Castro has discussed the matter of companies paying their workers in Bitcoin (BTC) with officials from the Ministry of Finance and the Ministry of Economy. His remarks come a week after the country’s Legislative Assembly approved the use of the cryptocurrency as legal tender.
El Salvador’s 2001 Law of Monetary Integration, which provided the legislative framework to eventually replace the Salvadoran colón with the U.S. dollar, states that salaries and fees may only be paid in colónes or dollars. However, the former is rarely used in the Central American nation now.
It’s unclear if the approval of Bitcoin as legal tender in the country will expand upon existing law or replace it. President Nayib Bukele’s draft of the law shows “tax contributions can be paid in Bitcoin” and “for accounting purposes, the USD will be used as the reference currency.”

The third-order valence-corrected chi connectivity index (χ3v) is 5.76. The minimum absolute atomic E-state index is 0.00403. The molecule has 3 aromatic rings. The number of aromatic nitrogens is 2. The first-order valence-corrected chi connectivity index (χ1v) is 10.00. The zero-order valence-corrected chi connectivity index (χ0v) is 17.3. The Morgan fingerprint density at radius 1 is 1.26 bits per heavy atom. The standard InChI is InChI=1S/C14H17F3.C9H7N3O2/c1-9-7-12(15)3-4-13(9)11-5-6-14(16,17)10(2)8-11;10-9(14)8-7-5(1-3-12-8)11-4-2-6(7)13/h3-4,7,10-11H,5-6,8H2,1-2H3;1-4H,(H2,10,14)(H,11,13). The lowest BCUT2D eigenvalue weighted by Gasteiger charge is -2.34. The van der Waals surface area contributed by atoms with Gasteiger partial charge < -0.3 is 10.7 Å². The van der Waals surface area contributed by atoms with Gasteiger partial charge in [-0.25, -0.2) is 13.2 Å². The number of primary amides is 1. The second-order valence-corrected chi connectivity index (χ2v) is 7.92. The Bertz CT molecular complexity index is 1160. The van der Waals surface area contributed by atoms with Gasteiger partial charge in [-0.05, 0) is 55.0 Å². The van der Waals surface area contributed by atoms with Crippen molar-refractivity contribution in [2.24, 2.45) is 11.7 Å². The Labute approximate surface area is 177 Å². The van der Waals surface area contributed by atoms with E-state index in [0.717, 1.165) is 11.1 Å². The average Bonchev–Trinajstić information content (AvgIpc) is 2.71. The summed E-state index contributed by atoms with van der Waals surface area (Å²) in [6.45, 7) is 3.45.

Bukele has taken to social media to promote cryptocurrencies and mining in El Salvador, after first announcing he would be introducing the pro-Bitcoin legislation at the Bitcoin 2021 conference in Miami earlier this month. Last week, the president called on the state-run geothermal power company to make certain facilities available to Bitcoin miners.
Source: El Salvador Considering Paying Employee Salaries in Bitcoin – Fintechs.fi